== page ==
In addition, hypothesis 3 assessed the negative relationship between ethical climate and turnover intention. Analysis results indicated that it was statistically significant (H3: = −0.20; p-value < 0.05). Hypothesis 4 investigated whether ethical climate could positively influence an employee’s job attitude. This relationship was also shown as statistically significant (H4: = 0.56; p-value < 0.001). Hypothesis 5 predicted a negative relationship between job attitude and turnover intention. The result supporting this hypothesis was statistically significant (H5: = −0.28; p-value < 0.001).
4.5. Further Analysis of Indirect Effects
In addition to hypothesized relationship testing, the results of our analysis also recognized the indirect effects of relationships in this study (see Table 3
). First, turnover intention was influential in the relationship between job attitude and perceived organizational sustainability performance. Turnover intention indeed mediated the relationship between job attitude and perceived financial performance (standardized parameter estimate = 0.044; p
-value < 0.05), and between job attitude and perceived social performance (standardized parameter estimate = 0.058; p
-value < 0.05). However, turnover intention was shown to be statistically insignificant between job attitude and perceived environmental performance.
On the other hand, turnover intention was shown to have mediating effects between ethical climate and perceived organizational sustainability performance. Not only did turnover intention mediate a relationship between ethical climate and perceived financial performance (standardized parameter estimate = 0.03; p-value < 0.05) but job attitude also mediated between ethical climate and perceived financial performance (standardized parameter estimate = 0.03; p-value < 0.05). These mediating effects enhanced the total effect of the relationship between ethical climate and perceived financial performance (standardized parameter estimate = 0.68; p-value < 0.001).
Moreover, turnover intention mediated a relationship between ethical climate and perceived social performance (standardized parameter estimate = 0.04; p-value < 0.05), and job attitude was also shown to mediate between ethical climate and perceived social performance (standardized parameter estimate = 0.03; p-value < 0.05). These mediating effects also enhanced the total effect of the relationship between ethical climate and perceived social performance (standardized parameter estimate = 0.73; p-value < 0.001). Therefore, the indirect effects of turnover intention (standardized parameter estimate = 0.05; p-value = 0.052) and job attitude (standardized parameter estimate = 0.03; p-value = 0.092), and between ethical climate and perceived environmental performance were shown to be statistically insignificant.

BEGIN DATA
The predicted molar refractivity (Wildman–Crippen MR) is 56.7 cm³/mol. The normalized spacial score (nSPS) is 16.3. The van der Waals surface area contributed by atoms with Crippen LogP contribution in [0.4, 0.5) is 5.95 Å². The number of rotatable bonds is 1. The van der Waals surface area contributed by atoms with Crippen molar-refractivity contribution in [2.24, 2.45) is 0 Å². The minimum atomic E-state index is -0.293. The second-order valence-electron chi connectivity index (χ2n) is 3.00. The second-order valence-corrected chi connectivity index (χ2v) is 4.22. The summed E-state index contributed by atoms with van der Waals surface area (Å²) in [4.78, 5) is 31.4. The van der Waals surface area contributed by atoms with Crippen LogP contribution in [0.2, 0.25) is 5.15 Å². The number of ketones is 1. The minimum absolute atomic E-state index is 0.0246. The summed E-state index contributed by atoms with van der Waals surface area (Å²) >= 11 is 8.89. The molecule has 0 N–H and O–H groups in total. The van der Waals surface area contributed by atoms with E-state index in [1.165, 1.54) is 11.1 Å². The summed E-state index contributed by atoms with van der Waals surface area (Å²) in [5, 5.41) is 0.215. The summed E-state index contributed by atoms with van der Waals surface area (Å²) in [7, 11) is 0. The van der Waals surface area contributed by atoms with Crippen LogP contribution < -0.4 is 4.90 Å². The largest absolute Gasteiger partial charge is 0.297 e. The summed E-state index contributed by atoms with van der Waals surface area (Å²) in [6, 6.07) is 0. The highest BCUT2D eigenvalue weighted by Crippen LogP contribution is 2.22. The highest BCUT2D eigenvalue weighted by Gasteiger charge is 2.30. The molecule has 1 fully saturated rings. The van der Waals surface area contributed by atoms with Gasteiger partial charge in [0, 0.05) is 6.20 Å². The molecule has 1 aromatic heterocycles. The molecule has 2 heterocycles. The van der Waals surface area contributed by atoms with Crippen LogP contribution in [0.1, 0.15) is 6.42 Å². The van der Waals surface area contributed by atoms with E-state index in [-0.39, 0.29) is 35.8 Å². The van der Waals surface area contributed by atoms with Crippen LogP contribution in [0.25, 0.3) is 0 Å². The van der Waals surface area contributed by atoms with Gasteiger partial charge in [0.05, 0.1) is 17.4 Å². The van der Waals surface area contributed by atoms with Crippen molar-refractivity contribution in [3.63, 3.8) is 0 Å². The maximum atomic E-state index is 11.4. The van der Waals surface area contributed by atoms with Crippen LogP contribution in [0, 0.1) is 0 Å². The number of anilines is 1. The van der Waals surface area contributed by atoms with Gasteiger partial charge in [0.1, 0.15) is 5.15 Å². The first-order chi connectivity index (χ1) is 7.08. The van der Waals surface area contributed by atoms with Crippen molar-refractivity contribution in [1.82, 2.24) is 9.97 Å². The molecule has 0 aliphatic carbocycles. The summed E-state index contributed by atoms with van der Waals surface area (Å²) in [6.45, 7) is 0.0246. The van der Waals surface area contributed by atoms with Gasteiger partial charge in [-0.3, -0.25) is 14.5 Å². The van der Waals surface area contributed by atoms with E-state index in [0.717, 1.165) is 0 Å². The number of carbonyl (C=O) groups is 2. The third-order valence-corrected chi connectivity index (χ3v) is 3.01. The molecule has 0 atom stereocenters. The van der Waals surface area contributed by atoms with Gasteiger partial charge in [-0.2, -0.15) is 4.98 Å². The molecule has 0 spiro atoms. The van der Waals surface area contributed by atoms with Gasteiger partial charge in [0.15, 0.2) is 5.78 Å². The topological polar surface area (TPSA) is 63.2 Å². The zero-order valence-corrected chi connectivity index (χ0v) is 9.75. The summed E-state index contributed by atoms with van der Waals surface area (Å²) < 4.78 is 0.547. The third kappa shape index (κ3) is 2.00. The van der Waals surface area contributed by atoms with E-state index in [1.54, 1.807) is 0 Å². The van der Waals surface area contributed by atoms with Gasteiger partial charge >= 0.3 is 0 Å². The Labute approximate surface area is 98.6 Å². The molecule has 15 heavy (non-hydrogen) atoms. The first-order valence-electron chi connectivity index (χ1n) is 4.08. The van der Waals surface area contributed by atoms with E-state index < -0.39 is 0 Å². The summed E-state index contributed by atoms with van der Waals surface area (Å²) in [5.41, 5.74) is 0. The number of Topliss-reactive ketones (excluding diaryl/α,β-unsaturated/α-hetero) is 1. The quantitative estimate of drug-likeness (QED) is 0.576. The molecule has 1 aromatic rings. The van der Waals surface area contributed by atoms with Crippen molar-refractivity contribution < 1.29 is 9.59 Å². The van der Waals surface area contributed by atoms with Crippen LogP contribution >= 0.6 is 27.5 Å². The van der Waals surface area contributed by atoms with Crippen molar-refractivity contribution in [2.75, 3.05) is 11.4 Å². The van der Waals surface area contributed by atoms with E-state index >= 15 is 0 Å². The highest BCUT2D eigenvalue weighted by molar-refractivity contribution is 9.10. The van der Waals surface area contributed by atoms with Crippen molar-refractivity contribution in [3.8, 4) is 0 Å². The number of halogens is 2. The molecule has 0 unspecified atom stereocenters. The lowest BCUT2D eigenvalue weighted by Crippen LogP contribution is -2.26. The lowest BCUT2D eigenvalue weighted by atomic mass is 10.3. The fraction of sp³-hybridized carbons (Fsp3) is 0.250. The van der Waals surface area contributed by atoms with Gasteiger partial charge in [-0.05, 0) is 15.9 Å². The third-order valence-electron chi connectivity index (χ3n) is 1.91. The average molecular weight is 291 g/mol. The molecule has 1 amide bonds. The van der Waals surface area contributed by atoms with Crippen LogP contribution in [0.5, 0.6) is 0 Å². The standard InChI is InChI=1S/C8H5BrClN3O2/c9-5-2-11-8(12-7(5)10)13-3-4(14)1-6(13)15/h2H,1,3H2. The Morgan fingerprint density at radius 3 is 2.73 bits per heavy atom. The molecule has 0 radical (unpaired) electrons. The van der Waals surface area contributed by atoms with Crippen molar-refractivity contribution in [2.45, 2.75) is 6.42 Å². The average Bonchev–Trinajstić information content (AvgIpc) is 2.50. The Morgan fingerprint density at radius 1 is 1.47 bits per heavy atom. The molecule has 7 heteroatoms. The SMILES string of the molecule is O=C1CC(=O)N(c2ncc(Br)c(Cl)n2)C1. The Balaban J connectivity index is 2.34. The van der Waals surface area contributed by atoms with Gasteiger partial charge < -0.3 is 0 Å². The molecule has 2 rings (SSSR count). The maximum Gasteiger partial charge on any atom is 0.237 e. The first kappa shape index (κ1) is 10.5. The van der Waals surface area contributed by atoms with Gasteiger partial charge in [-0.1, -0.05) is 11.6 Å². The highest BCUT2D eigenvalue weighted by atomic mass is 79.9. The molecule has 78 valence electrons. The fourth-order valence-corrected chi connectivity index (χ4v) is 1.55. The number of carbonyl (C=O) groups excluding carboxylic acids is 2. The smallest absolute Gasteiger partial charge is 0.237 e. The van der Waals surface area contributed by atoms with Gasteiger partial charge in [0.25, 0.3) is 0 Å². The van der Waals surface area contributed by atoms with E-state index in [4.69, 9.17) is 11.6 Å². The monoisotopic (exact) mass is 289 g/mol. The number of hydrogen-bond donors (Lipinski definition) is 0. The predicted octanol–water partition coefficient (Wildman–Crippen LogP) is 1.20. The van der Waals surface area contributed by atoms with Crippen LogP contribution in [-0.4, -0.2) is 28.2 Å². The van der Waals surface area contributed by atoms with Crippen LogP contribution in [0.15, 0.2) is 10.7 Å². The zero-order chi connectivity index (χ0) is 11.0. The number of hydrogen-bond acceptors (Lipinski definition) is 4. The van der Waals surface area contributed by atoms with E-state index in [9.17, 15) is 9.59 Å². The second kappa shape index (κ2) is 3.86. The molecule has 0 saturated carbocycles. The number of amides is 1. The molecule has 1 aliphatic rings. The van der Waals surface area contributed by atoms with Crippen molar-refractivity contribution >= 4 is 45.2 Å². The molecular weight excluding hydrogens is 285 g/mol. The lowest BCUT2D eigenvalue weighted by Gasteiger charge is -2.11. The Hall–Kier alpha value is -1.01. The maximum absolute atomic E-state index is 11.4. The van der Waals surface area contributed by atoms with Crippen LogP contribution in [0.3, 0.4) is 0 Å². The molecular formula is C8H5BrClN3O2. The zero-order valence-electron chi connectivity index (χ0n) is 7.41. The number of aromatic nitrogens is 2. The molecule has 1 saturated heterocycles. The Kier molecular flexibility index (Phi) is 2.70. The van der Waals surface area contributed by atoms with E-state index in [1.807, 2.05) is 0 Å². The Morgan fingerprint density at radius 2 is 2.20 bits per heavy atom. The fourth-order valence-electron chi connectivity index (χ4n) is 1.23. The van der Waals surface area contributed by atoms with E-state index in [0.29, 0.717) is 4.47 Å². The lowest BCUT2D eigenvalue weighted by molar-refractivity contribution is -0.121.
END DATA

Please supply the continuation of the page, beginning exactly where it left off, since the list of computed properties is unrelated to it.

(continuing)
5. Discussions and Conclusions
Given that fashion retail businesses often create negative perceptions amongst the public in relation to sustainability, stemming from high turnover rates and competitive market environments, this study investigated what influences companies’ sustainability performance from the employees’ perspective. According to social and human capital theories, employees are the key to success in any organization [38
]; therefore, the study hypothesized that the low turnover rate within organizations with ethical climates would help achieve superior organizational performance, including social and environmental dimensions.
The result of a nationwide survey study using U.S. fashion retail employees as a sample framework found that that employees’ positive attitude toward their jobs not only reduced their turnover intention, but also that their organizations’ environment or climate could reduce employees’ turnover intention. As job satisfaction had been known to be a major contributing factor for employees’ turnover intentions in various domains and disciplines [8
], this study supports the theory that positive job attitude is important to employees’ turnover intention. Moreover, as ethical climate and turnover intention have also been found to be highly influential for organizational performance in service-related industries [8
], the results of this study support the notion that ethical climate is significantly important in lowering employees’ turnover intentions and increasing positive job attitudes. These findings provide a strong support for Blaus’ [68
] social exchange theory. That is, if employees feel satisfied with their jobs and work in a perceived ethical environment, their attitude toward turnover intention tends to decrease [58
Interestingly, this study found that ethical climate not only lowered employees’ turnover intention but also positively affected employees’ job attitude. Similarly, previous studies posited that ethical climate could influence a number of outcomes, such as employees’ job attitude [31